Agents ameliorating or augmenting experimental gentamicin nephrotoxicity: Some recent research

B. H. Ali*

*Corresponding author for this work

Research output: Contribution to journalReview articlepeer-review

153 Citations (Scopus)


Despite its nephrotoxic potential, the aminoglycoside antibiotic gentamicin (GM) is still considered to be an important agent against life-threatening infections. The goal of reducing or protecting against its nephrotoxicity has attracted much effort and attention during the last decade. This article reviews some of the literature published during the last decade on the effects of agents that ameliorate or augment GM nephrotoxicity. Notable among the ameliorating agents are antioxidant agents. These include different classes of compounds that include beta blockers (e.g. carvedilol), superoxide dismutase mimetic agents (e.g. M40403), hormones (e.g. melatonin), iron chelators (e.g. deferrioxamine), vitamins (vitamin C and E) and medicinal plants (e.g. garlic). Other ameliorating agents include antibiotics (e.g. ceftriaxone), antiplatelet drugs (e.g. trapidil) and Ca++ agents that may augment GM nephrotoxicity include cyclosporin and the Ca ++-channel blocker verapamil.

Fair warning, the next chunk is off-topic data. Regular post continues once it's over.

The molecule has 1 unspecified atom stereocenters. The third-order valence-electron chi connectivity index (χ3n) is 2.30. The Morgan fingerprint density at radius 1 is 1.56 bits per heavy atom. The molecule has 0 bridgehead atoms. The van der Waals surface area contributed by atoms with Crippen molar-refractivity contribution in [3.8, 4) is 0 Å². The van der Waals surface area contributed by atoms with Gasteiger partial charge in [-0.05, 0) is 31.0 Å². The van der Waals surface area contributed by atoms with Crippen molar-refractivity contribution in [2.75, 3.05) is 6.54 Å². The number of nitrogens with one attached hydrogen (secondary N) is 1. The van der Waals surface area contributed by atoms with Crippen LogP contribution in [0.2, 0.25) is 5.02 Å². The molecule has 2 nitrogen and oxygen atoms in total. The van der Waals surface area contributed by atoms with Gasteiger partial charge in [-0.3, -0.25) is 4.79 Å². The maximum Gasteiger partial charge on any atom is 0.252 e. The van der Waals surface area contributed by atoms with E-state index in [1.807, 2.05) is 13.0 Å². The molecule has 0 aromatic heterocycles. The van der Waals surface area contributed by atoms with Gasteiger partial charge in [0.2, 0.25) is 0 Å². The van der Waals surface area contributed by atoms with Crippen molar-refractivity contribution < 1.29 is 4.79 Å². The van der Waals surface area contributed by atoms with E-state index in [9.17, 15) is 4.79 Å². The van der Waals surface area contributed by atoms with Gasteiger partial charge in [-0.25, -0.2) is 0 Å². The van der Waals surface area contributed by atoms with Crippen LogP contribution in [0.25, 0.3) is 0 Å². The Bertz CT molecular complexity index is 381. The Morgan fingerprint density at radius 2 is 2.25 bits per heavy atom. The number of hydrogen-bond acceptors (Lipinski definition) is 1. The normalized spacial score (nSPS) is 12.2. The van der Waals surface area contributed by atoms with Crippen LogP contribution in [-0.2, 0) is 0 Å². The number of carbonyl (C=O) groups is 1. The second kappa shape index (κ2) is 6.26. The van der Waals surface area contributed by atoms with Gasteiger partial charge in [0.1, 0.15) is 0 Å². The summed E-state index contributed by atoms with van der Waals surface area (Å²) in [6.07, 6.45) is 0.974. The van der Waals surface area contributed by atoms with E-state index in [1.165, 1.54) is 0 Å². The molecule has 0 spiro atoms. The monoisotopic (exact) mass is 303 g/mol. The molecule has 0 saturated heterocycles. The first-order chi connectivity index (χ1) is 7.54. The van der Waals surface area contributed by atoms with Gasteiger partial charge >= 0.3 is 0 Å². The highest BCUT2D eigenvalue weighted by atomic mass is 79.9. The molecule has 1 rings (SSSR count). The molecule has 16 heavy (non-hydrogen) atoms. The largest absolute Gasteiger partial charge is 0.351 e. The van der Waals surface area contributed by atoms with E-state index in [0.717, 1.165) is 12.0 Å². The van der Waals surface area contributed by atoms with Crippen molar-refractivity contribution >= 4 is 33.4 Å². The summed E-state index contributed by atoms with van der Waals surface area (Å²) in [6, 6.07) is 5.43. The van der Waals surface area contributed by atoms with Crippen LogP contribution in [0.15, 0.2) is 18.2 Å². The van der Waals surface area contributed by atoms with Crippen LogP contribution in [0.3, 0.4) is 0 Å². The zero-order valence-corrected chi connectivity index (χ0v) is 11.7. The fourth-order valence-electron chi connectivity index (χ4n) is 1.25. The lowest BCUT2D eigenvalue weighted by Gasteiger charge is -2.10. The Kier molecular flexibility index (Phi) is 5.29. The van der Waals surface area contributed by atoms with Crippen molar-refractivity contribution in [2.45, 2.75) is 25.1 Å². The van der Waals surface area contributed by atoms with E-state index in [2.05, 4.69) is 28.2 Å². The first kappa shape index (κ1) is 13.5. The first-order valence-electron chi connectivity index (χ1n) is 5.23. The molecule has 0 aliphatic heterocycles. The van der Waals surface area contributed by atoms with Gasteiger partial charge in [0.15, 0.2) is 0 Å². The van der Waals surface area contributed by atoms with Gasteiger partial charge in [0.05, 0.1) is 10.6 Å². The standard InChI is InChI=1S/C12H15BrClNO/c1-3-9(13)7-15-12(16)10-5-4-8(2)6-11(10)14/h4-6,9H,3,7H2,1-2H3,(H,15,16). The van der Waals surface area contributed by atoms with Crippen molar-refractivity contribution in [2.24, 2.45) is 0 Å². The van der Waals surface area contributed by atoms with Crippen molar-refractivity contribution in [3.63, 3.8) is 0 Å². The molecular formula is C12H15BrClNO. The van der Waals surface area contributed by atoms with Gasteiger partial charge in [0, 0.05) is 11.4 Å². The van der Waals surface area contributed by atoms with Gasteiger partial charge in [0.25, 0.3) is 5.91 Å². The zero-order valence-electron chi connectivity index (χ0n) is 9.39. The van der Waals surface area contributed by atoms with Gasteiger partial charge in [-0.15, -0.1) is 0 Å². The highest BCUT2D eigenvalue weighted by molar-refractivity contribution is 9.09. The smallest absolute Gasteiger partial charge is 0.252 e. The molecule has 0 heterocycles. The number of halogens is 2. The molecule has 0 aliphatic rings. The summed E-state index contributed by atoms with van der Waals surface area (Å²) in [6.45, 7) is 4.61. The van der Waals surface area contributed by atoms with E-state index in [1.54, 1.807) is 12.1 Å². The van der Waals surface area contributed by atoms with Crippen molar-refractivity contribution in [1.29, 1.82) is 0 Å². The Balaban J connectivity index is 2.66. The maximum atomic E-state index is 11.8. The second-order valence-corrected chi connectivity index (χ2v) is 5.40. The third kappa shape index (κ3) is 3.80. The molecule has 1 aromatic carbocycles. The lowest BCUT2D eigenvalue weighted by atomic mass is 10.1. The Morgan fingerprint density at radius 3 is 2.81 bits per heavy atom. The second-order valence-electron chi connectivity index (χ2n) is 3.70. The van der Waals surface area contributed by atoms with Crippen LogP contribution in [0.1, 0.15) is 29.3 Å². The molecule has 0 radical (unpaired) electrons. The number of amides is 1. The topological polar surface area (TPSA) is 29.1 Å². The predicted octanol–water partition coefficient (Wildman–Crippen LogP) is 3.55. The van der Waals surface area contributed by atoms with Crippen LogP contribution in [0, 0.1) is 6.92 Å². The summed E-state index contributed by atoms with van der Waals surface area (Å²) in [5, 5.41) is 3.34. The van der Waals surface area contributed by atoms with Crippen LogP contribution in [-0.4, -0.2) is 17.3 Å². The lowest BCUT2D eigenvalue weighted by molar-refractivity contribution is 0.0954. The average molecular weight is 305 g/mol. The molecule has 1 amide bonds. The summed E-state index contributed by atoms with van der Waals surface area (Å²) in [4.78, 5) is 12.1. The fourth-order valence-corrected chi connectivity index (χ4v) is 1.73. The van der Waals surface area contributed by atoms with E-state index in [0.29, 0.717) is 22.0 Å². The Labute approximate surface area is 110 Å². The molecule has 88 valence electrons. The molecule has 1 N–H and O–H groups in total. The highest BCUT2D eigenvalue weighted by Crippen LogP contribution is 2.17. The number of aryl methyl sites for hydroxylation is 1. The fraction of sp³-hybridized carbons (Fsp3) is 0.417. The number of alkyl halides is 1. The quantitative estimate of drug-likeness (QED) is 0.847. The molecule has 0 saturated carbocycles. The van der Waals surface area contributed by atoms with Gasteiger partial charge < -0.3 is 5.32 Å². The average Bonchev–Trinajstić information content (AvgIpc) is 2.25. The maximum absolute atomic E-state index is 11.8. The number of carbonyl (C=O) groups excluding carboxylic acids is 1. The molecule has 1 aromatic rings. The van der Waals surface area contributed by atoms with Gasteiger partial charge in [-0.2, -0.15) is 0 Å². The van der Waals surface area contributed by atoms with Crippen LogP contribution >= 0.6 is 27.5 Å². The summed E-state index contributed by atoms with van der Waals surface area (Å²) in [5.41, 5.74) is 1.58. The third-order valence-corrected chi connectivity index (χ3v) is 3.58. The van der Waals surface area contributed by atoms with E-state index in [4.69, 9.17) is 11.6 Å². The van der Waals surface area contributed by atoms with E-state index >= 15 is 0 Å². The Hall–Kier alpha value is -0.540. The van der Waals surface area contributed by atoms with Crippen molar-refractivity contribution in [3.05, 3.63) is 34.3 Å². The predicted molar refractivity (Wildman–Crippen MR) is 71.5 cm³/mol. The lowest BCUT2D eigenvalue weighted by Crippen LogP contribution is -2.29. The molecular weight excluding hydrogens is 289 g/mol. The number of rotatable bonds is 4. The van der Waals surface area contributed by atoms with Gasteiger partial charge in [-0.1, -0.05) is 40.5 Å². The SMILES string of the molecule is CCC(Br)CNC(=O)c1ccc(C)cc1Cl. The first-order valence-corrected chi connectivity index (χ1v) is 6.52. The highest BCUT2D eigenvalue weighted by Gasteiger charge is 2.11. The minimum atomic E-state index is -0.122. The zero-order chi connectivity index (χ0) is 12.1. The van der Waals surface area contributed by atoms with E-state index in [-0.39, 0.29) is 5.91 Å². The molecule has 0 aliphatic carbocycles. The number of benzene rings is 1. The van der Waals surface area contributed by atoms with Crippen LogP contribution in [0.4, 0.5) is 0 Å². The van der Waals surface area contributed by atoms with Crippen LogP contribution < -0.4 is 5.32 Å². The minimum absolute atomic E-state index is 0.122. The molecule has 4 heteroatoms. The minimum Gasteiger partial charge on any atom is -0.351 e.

Original languageEnglish
Pages (from-to)1447-1452
Number of pages6
JournalFood and Chemical Toxicology
Issue number11
Publication statusPublished - Nov 1 2003


  • Antioxidants
  • Gentamicin
  • Nephrotoxicity

ASJC Scopus subject areas

  • Food Science
  • Toxicology


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